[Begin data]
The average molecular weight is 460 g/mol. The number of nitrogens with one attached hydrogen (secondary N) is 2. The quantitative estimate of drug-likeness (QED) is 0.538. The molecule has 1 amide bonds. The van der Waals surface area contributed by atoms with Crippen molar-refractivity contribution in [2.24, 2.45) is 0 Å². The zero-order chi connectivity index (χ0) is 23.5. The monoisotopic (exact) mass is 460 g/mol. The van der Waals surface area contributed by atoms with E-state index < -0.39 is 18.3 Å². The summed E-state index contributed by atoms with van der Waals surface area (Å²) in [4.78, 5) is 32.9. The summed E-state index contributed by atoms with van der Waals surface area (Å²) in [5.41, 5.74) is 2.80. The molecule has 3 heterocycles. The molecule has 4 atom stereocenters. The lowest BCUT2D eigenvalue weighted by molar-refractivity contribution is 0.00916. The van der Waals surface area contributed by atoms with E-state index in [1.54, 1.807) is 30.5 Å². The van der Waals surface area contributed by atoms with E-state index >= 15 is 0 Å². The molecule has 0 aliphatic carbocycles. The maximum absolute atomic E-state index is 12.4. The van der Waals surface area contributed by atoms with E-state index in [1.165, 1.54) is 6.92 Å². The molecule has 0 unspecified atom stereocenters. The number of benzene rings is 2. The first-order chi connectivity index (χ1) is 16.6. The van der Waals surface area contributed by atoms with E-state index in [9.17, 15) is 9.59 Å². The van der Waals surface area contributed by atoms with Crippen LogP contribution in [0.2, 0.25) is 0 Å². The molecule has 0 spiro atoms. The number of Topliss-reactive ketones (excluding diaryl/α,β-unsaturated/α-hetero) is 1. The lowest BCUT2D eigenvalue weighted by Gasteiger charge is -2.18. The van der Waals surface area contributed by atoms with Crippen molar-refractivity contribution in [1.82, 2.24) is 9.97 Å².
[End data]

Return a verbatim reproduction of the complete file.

The average molecular weight is 460 g/mol. The number of nitrogens with one attached hydrogen (secondary N) is 2. The quantitative estimate of drug-likeness (QED) is 0.538. The molecule has 1 amide bonds. The van der Waals surface area contributed by atoms with Crippen molar-refractivity contribution in [2.24, 2.45) is 0 Å². The zero-order chi connectivity index (χ0) is 23.5. The monoisotopic (exact) mass is 460 g/mol. The van der Waals surface area contributed by atoms with E-state index < -0.39 is 18.3 Å². The summed E-state index contributed by atoms with van der Waals surface area (Å²) in [4.78, 5) is 32.9. The summed E-state index contributed by atoms with van der Waals surface area (Å²) in [5.41, 5.74) is 2.80. The molecule has 3 heterocycles. The molecule has 4 atom stereocenters. The lowest BCUT2D eigenvalue weighted by molar-refractivity contribution is 0.00916. The van der Waals surface area contributed by atoms with E-state index in [1.54, 1.807) is 30.5 Å². The van der Waals surface area contributed by atoms with E-state index >= 15 is 0 Å². The molecule has 0 aliphatic carbocycles. The maximum absolute atomic E-state index is 12.4. The van der Waals surface area contributed by atoms with E-state index in [1.165, 1.54) is 6.92 Å². The molecule has 0 unspecified atom stereocenters. The number of benzene rings is 2. The first-order chi connectivity index (χ1) is 16.6. The van der Waals surface area contributed by atoms with E-state index in [9.17, 15) is 9.59 Å². The van der Waals surface area contributed by atoms with Crippen LogP contribution in [0.2, 0.25) is 0 Å². The molecule has 0 spiro atoms. The number of Topliss-reactive ketones (excluding diaryl/α,β-unsaturated/α-hetero) is 1. The lowest BCUT2D eigenvalue weighted by Gasteiger charge is -2.18. The van der Waals surface area contributed by atoms with Crippen molar-refractivity contribution in [1.82, 2.24) is 9.97 Å².